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The Supreme Court throws out a Trump-era ban on gun bump stocks; a look at how social media algorithms and Shakespearian villains have in common; and states receive federal funding to clean up legacy mine pollution.

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The Supreme Court for now protects access to abortion drug mifepristone, while Senate Republicans block a bill protecting access to in-vitro fertilization. Wisconsin's Supreme Court bans mobile voting sites, and colleges deal with funding cuts as legislatures target diversity programs.

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As summer nears, America's newest and largest international dark sky sanctuary beckons, rural job growth is up, but full recovery remains elusive, rural Americans living in prison towns support a transition, while birth control is more readily available in rural areas.

Indiana Students Continue to March for 'Their' Lives

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Thursday, February 28, 2019   

INDIANAPOLIS – Nearly a year after a massive national anti-gun violence event, students in Indiana are continuing their fight. A "March for Our Lives" rally will be held Sat., March 2, at noon at the Statehouse ,in support of pending state legislation to require background checks on all gun sales.

Thousands are expected, including students with the We LIVE Indy movement.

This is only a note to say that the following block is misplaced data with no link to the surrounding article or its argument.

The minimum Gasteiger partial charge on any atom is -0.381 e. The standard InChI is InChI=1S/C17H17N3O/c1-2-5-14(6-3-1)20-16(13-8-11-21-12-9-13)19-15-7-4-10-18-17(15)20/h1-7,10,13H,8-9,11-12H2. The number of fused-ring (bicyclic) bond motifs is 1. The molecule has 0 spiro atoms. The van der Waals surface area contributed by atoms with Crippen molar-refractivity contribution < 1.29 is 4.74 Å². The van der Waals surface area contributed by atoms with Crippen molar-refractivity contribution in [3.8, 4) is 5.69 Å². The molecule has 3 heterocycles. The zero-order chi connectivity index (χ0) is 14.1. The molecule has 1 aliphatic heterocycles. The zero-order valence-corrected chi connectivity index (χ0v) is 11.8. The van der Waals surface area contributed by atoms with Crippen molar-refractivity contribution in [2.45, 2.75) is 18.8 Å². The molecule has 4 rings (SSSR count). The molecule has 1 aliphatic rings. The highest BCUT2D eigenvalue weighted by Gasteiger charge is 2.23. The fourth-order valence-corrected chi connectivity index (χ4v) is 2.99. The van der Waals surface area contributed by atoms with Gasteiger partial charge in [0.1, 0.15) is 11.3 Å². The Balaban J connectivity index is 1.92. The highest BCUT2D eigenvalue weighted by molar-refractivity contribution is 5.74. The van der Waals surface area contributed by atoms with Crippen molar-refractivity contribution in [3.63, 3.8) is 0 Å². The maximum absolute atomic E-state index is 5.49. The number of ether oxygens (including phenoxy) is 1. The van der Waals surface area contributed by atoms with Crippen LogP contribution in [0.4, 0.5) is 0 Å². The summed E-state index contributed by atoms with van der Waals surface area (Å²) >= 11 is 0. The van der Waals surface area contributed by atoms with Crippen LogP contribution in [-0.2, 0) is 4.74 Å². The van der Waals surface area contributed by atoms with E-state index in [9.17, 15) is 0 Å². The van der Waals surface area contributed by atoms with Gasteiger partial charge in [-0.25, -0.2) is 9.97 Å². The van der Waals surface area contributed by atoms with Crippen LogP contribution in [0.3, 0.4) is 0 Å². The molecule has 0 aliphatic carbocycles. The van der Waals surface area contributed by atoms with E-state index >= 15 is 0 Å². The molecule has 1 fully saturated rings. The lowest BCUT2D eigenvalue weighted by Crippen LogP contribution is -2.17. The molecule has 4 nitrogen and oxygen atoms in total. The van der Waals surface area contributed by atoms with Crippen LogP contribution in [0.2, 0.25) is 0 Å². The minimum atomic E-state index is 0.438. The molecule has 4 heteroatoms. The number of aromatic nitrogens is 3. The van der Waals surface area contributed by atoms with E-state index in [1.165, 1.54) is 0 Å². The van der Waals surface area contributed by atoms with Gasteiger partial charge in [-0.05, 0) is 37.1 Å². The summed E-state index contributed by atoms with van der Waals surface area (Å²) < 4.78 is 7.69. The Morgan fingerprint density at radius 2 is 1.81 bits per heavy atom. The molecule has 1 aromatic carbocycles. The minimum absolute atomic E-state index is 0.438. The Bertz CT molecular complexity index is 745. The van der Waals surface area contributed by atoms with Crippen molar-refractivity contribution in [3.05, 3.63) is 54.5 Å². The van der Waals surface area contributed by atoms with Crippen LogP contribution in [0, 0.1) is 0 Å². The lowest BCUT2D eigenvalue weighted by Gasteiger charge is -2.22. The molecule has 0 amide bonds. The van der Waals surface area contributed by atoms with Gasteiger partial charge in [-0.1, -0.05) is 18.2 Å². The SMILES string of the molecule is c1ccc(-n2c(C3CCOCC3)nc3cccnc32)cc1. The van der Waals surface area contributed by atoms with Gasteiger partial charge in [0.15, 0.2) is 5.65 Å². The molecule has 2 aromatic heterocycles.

Brandon Warren said he helped form the student group in 2017, after the shooting death of a classmate. The acronym LIVE stands for Linked to Intercept Violence Everywhere.

"We're tired of losing lives, we're tired of having to go to vigils, we're tired of having to go to funerals as young people, so we want the legislators to hear from us," Warren said. "We're tired of hearing from their perspectives, and we also want the community to hear from us, as well."

Last year's March for Our Lives rally was held in conjunction with dozens around the United States in the wake of the Parkland massacre in Florida, where 17 people were shot and killed at a high school.

Legislation introduced this session – House Bill 2191 and Senate Bill 468 – would require background checks for all firearm sales in Indiana, but the bills have not been given a committee hearing.

Opponents argue that expanded background checks infringe on Second Amendment rights and are difficult to enforce. But Warren contends they're needed to prevent potentially dangerous people from accessing deadly weapons.

"Indiana itself sells guns at over 100 gun shows per year, and that can be from a private seller or within our streets, and no one has records of those guns," he countered. "That can be a strong first step towards decreasing the gun violence that's been taking place."

At the national level, the U.S. House of Representatives on Wednesday passed a resolution that would require universal background checks. However, the Bipartisan Background Checks Act of 2019 is not expected to pass in the Republican-controlled U.S. Senate.



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